Tamara Harvey tells Diane Parkes why she should ignore Meryl Streep’s version of Dancing at Lughnasa.

It was the first time Tamara Harvey had been asked to direct a play in Birmingham and she was fully prepared for rehearsals at the city’s Repertory Theatre.

But with work already underway for the refurbishment of the theatre and the demolition of some of the backstage areas she discovered rehearsals were to take place a few miles down the road – in a former fire station.

Yet the unusual venue has proved to be a huge boon to the pre-performance process. Moseley Old Fire Station is to be home to the new Birmingham Independent School of Performing Arts later this year and is packed full of useful rehearsal rooms.

“It is an amazing space,” says Tamara, who is now four weeks into rehearsals. “The room that they used for the fire engines is so big that it is actually large enough for it to feel like the Rep stage. And then there are lots of smaller rooms where we can do things like dialect coaching.

“But it is literally away from everything. When we are there we are totally focussed on what we are doing.

“None of us are from here so we are actually quite isolated in some ways. We spend all day rehearsing but it isn’t as if we then go back to our everyday lives. This makes it is a very intense experience – it makes it more brightly coloured which is perfect for this play.”

That is because Brian Friel’s Dancing at Lughnasa focuses on a family in a remote area of County Donegal in Ireland. Set during the summer of 1936, it tells the tale of the five Mundy sisters who share a home. Also with them at this time is their brother Jack a missionary priest just home from Africa and seven-year-old Michael, the child of one of the sisters, Christina, and the wayward travelling salesman Gerry Evans.

The sisters live a frugal existence with dreams of a better life – a life they experience through their first radio when they hear the dancing music filled with aspirations of love and happiness.

The tale is told through the perspective of Michael but as a grown-up. Although he is present in the story as a child he never actually appears on stage.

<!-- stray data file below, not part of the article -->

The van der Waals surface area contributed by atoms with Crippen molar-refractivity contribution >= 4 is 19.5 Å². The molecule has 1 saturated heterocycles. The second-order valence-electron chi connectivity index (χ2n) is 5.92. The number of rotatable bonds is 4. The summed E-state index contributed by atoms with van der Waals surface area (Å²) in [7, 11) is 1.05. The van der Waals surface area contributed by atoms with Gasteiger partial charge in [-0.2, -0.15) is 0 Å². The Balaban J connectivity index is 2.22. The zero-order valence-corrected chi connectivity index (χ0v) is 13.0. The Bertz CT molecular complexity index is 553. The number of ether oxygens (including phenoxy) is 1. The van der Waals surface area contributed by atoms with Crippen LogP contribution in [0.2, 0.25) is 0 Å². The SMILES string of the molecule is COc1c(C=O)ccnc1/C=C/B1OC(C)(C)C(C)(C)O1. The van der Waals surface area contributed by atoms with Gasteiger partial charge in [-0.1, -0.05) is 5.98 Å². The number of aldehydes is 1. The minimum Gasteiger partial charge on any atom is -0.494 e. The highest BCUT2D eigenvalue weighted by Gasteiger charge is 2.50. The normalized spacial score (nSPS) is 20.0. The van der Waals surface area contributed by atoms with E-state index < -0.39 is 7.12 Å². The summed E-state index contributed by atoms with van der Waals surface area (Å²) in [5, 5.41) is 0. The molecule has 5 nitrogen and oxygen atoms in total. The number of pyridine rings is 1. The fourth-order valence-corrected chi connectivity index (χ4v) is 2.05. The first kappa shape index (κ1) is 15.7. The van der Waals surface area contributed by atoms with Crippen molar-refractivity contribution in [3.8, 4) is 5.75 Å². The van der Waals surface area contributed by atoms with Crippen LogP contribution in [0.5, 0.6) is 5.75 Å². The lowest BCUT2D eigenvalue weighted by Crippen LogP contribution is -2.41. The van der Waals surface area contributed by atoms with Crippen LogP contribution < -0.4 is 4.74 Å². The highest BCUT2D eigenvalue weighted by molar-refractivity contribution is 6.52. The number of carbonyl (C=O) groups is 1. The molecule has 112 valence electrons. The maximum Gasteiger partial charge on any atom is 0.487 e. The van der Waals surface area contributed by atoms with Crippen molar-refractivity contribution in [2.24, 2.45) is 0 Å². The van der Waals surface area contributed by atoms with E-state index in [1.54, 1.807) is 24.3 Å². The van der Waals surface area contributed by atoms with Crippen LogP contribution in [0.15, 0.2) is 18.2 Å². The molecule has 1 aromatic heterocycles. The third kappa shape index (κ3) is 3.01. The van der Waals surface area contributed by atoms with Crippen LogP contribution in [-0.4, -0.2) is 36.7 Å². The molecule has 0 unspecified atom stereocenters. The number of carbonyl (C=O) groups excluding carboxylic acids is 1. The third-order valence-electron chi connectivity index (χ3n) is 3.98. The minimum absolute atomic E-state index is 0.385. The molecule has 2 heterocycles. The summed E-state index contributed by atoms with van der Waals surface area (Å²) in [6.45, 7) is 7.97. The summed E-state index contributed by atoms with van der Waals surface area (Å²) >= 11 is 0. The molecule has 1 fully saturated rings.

Premiered in 1990, Dancing at Lughnasa has played on both Broadway and the West End and was adapted for the cinema with Meryl Streep in 1998.

But Tamara is no fan of the movie.

“I hadn’t seen the film before and then I watched some of it when I knew I was directing this play,” she says. “But it is so colourless, there is just something lacking.

“This is such an intensely theatrical show and it fails to capture that. For example on stage the boy is never seen but he acts as a narrator. In the film he appears as a boy and a narrator and that really affects the theatricality of it. I would say to anyone who has seen it, ignore the film and come and see the play.”

And she feels Friel’s work is a real wonder.

“It is one of the first plays that I read and I loved it then, it so sad and so beautiful,” she says. “But then when I came back to it as an older person I read it with a new perspective.

“It is the story of five sisters and a brother and a lovable rogue who has fathered a son and it seems to be about the everyday existence of a family in remote Donegal. But it is looking at so much more.

“The story is told through the perspective of that child but from the point of view of adulthood. It is how the things that we always believed about the past may not be quite how we believed them. Because when we look back and remember, it may not have happened quite how we remember it. As an adult looking back on childhood you have what you think are very strong memories about pivotal moments in your life but sometimes those memories can be incomplete.

“We can be surprised by memories which we thought we had at our fingertips which actually prove to be deceptive. And when we realise that our memories may be deceiving us the whole world can fall apart.”

When Tamara was asked to direct Dancing at Lughnasa she admits she experienced excitement but also some apprehension.

“This is the second play I have directed of Brian Friel’s. The first one was Lovers when I was 19 and in New York. At the time I had the arrogance of youth but now I am a bit older, I am 32 now, I realise how much there are to these plays.

“Lovers is not dissimilar in that it uses the same technique of having a voice in the play which says ‘I know what happened after this’.

“Friel is brilliant at that. He doesn’t just wait until the end to tell you everything, he is letting you know things all the way through.”

In the cast for the new Rep production are Barry Ward as Michael, Peter Gowen as Father Jack and Penny Layden as the eldest sister Kate. It is designed by Colin Richmond, with lighting by James Farncombe, sound by Matt Mackenzie and choreography by Nick Winston.

And Tamara says working at The Rep is proving to be a very rewarding experience.

“It is wonderful to be working in this theatre. We went on stage, when the set of The Snowman was still on, and you could see what a wonderful theatre space it is. It has a very large stage but still doesn’t lose the immediacy.

“And the technical expertise there are fantastic. That is really important for this show because we have a large stage which means we can really give a feeling of a little house in the middle of a much bigger landscape and that really concentrates the drama.”

* Dancing at Lughnasa, Birmingham Repertory Theatre , Feb 19-Mar 6, tickets: 0121 236 4455, www.birmingham-rep.co.uk